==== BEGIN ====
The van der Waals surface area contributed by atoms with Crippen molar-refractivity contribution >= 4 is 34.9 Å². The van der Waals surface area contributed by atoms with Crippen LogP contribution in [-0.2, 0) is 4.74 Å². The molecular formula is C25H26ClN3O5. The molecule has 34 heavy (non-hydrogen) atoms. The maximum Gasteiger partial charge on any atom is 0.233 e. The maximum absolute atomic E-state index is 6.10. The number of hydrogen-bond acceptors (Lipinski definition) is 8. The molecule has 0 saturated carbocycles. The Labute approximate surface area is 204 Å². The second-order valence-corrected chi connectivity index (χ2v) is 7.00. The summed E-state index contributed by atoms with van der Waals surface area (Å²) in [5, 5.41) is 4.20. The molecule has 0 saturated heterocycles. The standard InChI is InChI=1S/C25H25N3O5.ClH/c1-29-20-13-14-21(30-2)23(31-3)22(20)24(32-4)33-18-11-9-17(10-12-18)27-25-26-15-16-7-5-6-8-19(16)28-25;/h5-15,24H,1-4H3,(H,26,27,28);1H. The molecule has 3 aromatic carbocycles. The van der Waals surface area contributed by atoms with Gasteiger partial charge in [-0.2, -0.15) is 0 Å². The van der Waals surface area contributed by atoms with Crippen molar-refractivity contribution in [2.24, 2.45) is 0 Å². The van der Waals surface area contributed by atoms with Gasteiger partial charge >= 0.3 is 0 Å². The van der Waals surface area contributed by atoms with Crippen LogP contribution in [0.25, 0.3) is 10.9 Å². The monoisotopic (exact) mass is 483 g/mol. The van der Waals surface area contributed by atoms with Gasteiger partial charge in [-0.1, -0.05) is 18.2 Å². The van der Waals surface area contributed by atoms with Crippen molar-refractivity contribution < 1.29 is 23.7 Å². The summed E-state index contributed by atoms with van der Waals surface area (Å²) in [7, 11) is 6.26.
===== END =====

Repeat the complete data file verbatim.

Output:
The van der Waals surface area contributed by atoms with Crippen molar-refractivity contribution >= 4 is 34.9 Å². The van der Waals surface area contributed by atoms with Crippen LogP contribution in [-0.2, 0) is 4.74 Å². The molecular formula is C25H26ClN3O5. The molecule has 34 heavy (non-hydrogen) atoms. The maximum Gasteiger partial charge on any atom is 0.233 e. The maximum absolute atomic E-state index is 6.10. The number of hydrogen-bond acceptors (Lipinski definition) is 8. The molecule has 0 saturated carbocycles. The Labute approximate surface area is 204 Å². The second-order valence-corrected chi connectivity index (χ2v) is 7.00. The summed E-state index contributed by atoms with van der Waals surface area (Å²) in [5, 5.41) is 4.20. The molecule has 0 saturated heterocycles. The standard InChI is InChI=1S/C25H25N3O5.ClH/c1-29-20-13-14-21(30-2)23(31-3)22(20)24(32-4)33-18-11-9-17(10-12-18)27-25-26-15-16-7-5-6-8-19(16)28-25;/h5-15,24H,1-4H3,(H,26,27,28);1H. The molecule has 3 aromatic carbocycles. The van der Waals surface area contributed by atoms with Gasteiger partial charge in [-0.2, -0.15) is 0 Å². The van der Waals surface area contributed by atoms with Crippen molar-refractivity contribution in [2.24, 2.45) is 0 Å². The van der Waals surface area contributed by atoms with Gasteiger partial charge >= 0.3 is 0 Å². The van der Waals surface area contributed by atoms with Crippen LogP contribution in [0.25, 0.3) is 10.9 Å². The monoisotopic (exact) mass is 483 g/mol. The van der Waals surface area contributed by atoms with Gasteiger partial charge in [-0.1, -0.05) is 18.2 Å². The van der Waals surface area contributed by atoms with Crippen molar-refractivity contribution < 1.29 is 23.7 Å². The summed E-state index contributed by atoms with van der Waals surface area (Å²) in [7, 11) is 6.26.